The choreography by Amanda Gremel was simple but also a creative balance with the music direction by Taylor Thomas. The set, designed by Richard Gremel, was so simple yet very effective. Childlike hand painted drawings depicting some of the trickster’s props in the show surrounded the stage on three sides while the title of the musical, “Tilly the Trickster,” took center stage serving as the show’s background throughout the performance. All the cast moved props off and on the stage and their work as a tight ensemble made the show just flow.

Tilly the Trickster is appropriate for the entire family, although I think very young children may not understand the plot. That’s where the music and the strong zany characters will capture their imaginations. It is playing at Live Theatre Workshop, 5317 E. Speedway Blvd. Fridays and Saturdays at 7pm and Sundays at 3pm through December 28th. Tickets can be purchased online at livetheatreworkshop.org or by calling the box office at 327-4242.

The Little Prince is Pure Magic

by Chloe Loos

The Little Prince is my favorite book. When I was a little girl, my mother introduced me to the world of the enigmatic prince and all the characters he meets throughout his travels of the universe. I didn’t, as most children don’t, quite grasp the eternal life lessons this book has granted me. As I’ve grown, I find myself drawn to quotes from the book that give me clarity. Many of us likely have a similar bond with Antoine de Saint-Exupéry’s 1943 novel. Entering the star-strung set, all of my nostalgia came to light.

Kate Cannon (middle) as The Aviator with Julia Balestracci (left), Gretchen Wirges (right), and Lance Guzman (bottom). Photo by Tim Fuller, courtesy of The Scoundrel & Scamp Theatre.

Kate Cannon (middle) as The Aviator with Julia Balestracci (left), Gretchen Wirges (right), and Lance Guzman (bottom). Photo by Tim Fuller, courtesy of The Scoundrel & Scamp Theatre.

The Scoundrel & Scamp’s adaptation of the novel, translated by Claire Marie Mannle, and adapted and directed by Holly Griffith, delivers everything I so love about this book. I can’t remember the last time that I was so enthralled with a piece of theatre. It’s magical, it’s beautiful, it’s funny, it’s poignantly sad, and every line is filled with deep truths and wisdom. It is in this space that we hear big truths from the little voices of both the prince both on stage and the one within us.

Cole Potwardowski as The Lamp Lighter and Ryuto Adamson as The Fox. Photo by Tim Fuller, courtesy of The Scoundrel & Scamp Theatre.

Cole Potwardowski as The Lamp Lighter and Ryuto Adamson as The Fox. Photo by Tim Fuller, courtesy of The Scoundrel & Scamp Theatre.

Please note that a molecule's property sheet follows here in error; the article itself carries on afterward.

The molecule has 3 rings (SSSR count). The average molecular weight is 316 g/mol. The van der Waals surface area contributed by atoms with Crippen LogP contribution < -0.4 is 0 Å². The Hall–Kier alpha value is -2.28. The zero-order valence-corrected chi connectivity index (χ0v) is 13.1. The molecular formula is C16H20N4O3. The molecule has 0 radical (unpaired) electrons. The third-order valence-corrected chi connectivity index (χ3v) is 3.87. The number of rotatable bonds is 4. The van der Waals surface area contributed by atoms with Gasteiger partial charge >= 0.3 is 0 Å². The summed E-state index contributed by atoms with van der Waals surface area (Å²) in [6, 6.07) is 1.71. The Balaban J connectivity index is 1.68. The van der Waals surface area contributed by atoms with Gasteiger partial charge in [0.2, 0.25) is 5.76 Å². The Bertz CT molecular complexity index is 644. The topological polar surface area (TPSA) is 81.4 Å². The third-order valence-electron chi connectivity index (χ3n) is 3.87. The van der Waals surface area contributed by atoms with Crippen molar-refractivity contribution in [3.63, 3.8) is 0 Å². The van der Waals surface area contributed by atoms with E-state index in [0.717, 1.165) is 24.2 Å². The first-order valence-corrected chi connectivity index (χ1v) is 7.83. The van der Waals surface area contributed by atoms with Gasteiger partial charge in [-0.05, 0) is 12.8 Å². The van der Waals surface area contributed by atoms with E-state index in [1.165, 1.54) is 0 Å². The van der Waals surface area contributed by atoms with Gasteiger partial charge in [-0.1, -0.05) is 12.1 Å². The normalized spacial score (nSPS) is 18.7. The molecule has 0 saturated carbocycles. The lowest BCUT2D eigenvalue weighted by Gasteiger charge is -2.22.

The ensemble cast, led by Kathleen Cannon as The Aviator, glided through this piece of work with grace. Attention was directed and kept so well; I would be so caught up in a performance that I wouldn’t notice the utter magic happening on stage until they reminded me to look for it. While every single performer had moments where they either made me laugh or sometimes brought me to tears – sometimes at the same time – special shout out to Gabriella de Brequet’s performance of the Rose, Cole Potwardowski as The Lamplighter, Ryuto Adamson as The Fox, and each one of Gretchen Wirges’ many characters. The ensemble was so strong and so striking in the physical, vocal, and character work that I sometimes forgot this wasn’t a cast of 30.

The performers navigated the tonal shifts and transitions with beauty and were strongly supported by music director Feliz Torralba. Torralba’s playing underscored multiple moments to the point that she and the music felt like another member of the ensemble. Her strong use of musical motifs helped us journey through the plot and tethered us to characters and emotions felt by the characters on stage and the audience.

In addition, the stagecraft was truly out of this world. The set featured a revolving platform and twinkles of starlight, supported by the incredible lighting (Raulie Martinez) which took us from day to night through sunrises, sunsets, dusk, and twilight. The props were childlike and simple but imbued with a sense of playful awe. No wonder we adults still go to the theatre. Kids go, too. I stayed for the talk back and a little boy, no more than 8, asked a question about what The Prince did after the end of the story, to which Griffith noted was the same sort of question the aviator would ask. This shows that the work we choose to do, as theatre makers, matters. By allowing a space to wonder, to hope, to welcome, the art done impacts hearts and minds of all ages.

Finally, I can’t remember seeing a production this diverse in a long time. Out of nine on-stage bodies, there were six women, half of whom were women of color, and three men, none of whom were white. The creative team was primarily made up of women as well. The variety of performers in this production reminds us that there is so much space for love, acceptance, and voices, if we only let them on stage. Through The Little Prince, those of us in the audience, especially those tired or excluded by lack of representation are reminded, simply, that this story is for all of us.

The Little Prince runs through Sunday, November 3rd at The Scoundrel & Scamp Theatre. Tickets may be purchased online at scoundrelandscamp.org, by calling the box office at (520) 448-3300, or in-person an hour prior to the show.